Maya Alleruzzo, Associated Press
U.S. Army soldiers react after coming under fire in western Mosul. One soldier, at right, was wounded.

BAGHDAD — U.S. authorities freed 500 Iraqi prisoners Thursday in an ongoing push to empty American jails of detainees no longer deemed a threat. But the military says it's still holding 25,800 Iraqis waiting to face charges or be given freedom.

The latest release provided only small relief to a detention system strained to the limit by about 17,000 new suspects captured this year in campaigns to secure Baghdad and its surrounding belts, the military said. U.S. officials worry the overcrowded detention camps are sapping resources and will overwhelm Iraq's struggling justice system.

The periodic releases are seen as both a symbolic gesture to highlight increased security and a needed safety valve. About 6,300 detainees have been released since January.

The ceremony — held behind concrete blast walls at Camp Victory, a sprawling U.S. base that contains several of Saddam Hussein's former palaces — coincided with other signs of progress in regaining control of former extremist strongholds since the arrival of 30,000 additional U.S. troops earlier this year.

In Washington Thursday, House Democrats, under pressure to support the troops but end the war, said Thursday they would send President Bush $50 billion for combat operations on the condition that he begin withdrawing troops from Iraq.

The proposal, similar to one Bush vetoed earlier this year, would identify a goal of ending combat entirely by December 2008. It would require that troops spend as much time at home as they do in combat, as well as effectively ban harsh interrogation techniques like waterboarding.

Both U.S. troops deaths and civilian casualties have dropped in recent months. U.S. forces, meanwhile, have made important alliances with Sunni clan leaders to battle extremists such as al-Qaida in Iraq.

But Sunni leaders also complain members of their sect make up the vast majority in both U.S. and Iraqi custody.

Flanked by U.S. soldiers, Prime Minister Nouri al-Maliki addressed the detainees, many wearing identical plaid shirts. "Dear brothers, let's cooperate to shut down these prisons and write a new page of laws with the power of justice," al-Maliki told the men, who sat in rows of white plastic chairs under the Baghdad sun.

The backgrounds of the prisoners, including any suspected militant links, were not announced. The military issued a press release saying only that the detainees are "no longer an imperative threat to Iraqi/coalition forces and the security of Iraq."

One of the men, who identified himself as Jumaa Khashan, a Sunni from Ramadi, said he was arrested in 2005 on his way to visit relatives in the neighboring town of Khalidiya.

"At first, the treatment was bad ... but this year the treatment became better," Khashan said. "I hope that Iraqis will renounce violence and work together to build a new Iraq."

Another Sunni detainee also from Anbar province, Adel Khalaf, said he plans to return to Fallujah to look for his family.

"I will go back to see what happened to them. I haven't heard anything from them for the past 11 months," Khalaf said. "The second thing I'll do is try to live a normal life."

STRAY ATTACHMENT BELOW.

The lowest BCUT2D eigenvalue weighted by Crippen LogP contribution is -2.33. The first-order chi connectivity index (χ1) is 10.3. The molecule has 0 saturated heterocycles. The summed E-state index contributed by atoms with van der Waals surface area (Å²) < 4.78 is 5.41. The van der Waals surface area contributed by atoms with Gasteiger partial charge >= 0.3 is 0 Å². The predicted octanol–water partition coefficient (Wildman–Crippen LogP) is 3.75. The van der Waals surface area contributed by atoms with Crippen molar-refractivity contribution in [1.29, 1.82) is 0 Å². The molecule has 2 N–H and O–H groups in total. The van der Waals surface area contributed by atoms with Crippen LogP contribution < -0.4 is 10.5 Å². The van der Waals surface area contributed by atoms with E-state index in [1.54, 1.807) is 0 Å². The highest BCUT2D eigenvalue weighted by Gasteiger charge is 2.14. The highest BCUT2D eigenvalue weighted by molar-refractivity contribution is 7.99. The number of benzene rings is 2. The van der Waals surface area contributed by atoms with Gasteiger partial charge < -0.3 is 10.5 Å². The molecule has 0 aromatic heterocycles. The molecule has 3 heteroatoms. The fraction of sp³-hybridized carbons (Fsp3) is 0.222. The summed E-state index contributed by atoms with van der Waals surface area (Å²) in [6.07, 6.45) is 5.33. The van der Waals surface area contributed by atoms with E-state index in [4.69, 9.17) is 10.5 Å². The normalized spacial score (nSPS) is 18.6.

Meanwhile, there were signs of more unrest in Iraq's second-largest city, Basra, where Shiite factions and Iraqi security forces have been battling for power after the withdrawal of British forces to the airport on the edge of the city.

The general director of the Basra education department, Qahtan al-Mousawi, survived an attempt on his life when a roadside bomb exploded next to his convoy in central Basra around 8 a.m., police said. It was the third assassination attempt on top officials in the city in less than a week.

Two of al-Mousawi's bodyguards and two pedestrians were wounded, police said.

Al-Mousawi is an influential member of the Supreme Islamic Iraq Council, Iraq's largest Shiite party. Thursday's bombing was the latest episode in escalating tensions between Shiite rivalries in the city, about 340 miles southeast of Baghdad.

The city's police chief, Maj. Gen. Jalil Khalaf, survived bomb attacks on his convoy twice in the past five days.

In western Iraq, seven more decomposed bodies were unearthed Thursday in the Lake Tharthar area of Iraq's once restive Anbar province, where a mass grave was discovered five days earlier.

Iraqi soldiers found the latest victims — blindfolded and handcuffed — during a joint patrol Wednesday with U.S. forces, police said.

Last Saturday, Iraqi soldiers found 22 bodies in the same region, about 60 miles northwest of Baghdad.

On Wednesday, another mass grave was found amid brush near a school in Hashimiyat, west of Baqouba, about 35 miles northeast of Baghdad. The city is the capital of Diyala province, where al-Qaida in Iraq is believed to have a strong presence.

Many of those bodies also were handcuffed and blindfolded, police said. They likely were passengers kidnapped at fake checkpoints on a nearby road leading to Baqouba, a dangerous route dubbed the "road of death."

Scattered violence continued. At least 19 people were killed or found dead across Iraq, including in the Anbar mass grave.

They included a policeman killed by a roadside bomb southeast of Baghdad, and a civilian woman killed when a suicide bomber struck a Kurdish political party's office in a predominantly Christian area near Mosul, about 225 miles northwest of Baghdad.